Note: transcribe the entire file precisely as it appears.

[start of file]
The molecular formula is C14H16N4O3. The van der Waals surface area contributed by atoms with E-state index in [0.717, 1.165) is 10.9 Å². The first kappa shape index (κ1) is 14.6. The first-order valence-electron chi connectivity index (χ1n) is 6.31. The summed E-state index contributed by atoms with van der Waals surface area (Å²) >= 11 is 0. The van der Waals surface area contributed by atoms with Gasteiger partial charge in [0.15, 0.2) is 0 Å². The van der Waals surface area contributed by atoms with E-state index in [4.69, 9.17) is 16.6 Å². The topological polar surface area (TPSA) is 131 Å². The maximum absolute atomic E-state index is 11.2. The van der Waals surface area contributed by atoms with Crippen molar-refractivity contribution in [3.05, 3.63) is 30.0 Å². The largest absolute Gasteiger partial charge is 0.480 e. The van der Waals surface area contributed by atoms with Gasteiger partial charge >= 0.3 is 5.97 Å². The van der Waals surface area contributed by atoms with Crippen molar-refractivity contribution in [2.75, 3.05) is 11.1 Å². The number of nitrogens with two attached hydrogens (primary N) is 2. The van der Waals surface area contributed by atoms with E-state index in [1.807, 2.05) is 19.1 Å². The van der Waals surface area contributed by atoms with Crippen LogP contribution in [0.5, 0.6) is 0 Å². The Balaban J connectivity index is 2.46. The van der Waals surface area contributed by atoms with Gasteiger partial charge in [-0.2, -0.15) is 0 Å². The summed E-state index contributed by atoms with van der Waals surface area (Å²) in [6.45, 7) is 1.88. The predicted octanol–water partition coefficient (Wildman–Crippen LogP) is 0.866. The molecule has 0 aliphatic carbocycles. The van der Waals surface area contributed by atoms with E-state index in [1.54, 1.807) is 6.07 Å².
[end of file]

The molecular formula is C14H16N4O3. The van der Waals surface area contributed by atoms with E-state index in [0.717, 1.165) is 10.9 Å². The first kappa shape index (κ1) is 14.6. The first-order valence-electron chi connectivity index (χ1n) is 6.31. The summed E-state index contributed by atoms with van der Waals surface area (Å²) >= 11 is 0. The van der Waals surface area contributed by atoms with Gasteiger partial charge in [0.15, 0.2) is 0 Å². The van der Waals surface area contributed by atoms with E-state index in [4.69, 9.17) is 16.6 Å². The topological polar surface area (TPSA) is 131 Å². The maximum absolute atomic E-state index is 11.2. The van der Waals surface area contributed by atoms with Crippen molar-refractivity contribution in [3.05, 3.63) is 30.0 Å². The largest absolute Gasteiger partial charge is 0.480 e. The van der Waals surface area contributed by atoms with Gasteiger partial charge >= 0.3 is 5.97 Å². The van der Waals surface area contributed by atoms with Crippen molar-refractivity contribution in [2.75, 3.05) is 11.1 Å². The number of nitrogens with two attached hydrogens (primary N) is 2. The van der Waals surface area contributed by atoms with E-state index in [1.807, 2.05) is 19.1 Å². The van der Waals surface area contributed by atoms with Crippen LogP contribution in [0.5, 0.6) is 0 Å². The Balaban J connectivity index is 2.46. The van der Waals surface area contributed by atoms with Gasteiger partial charge in [-0.2, -0.15) is 0 Å². The summed E-state index contributed by atoms with van der Waals surface area (Å²) in [6.45, 7) is 1.88. The predicted octanol–water partition coefficient (Wildman–Crippen LogP) is 0.866. The molecule has 0 aliphatic carbocycles. The van der Waals surface area contributed by atoms with E-state index in [1.54, 1.807) is 6.07 Å².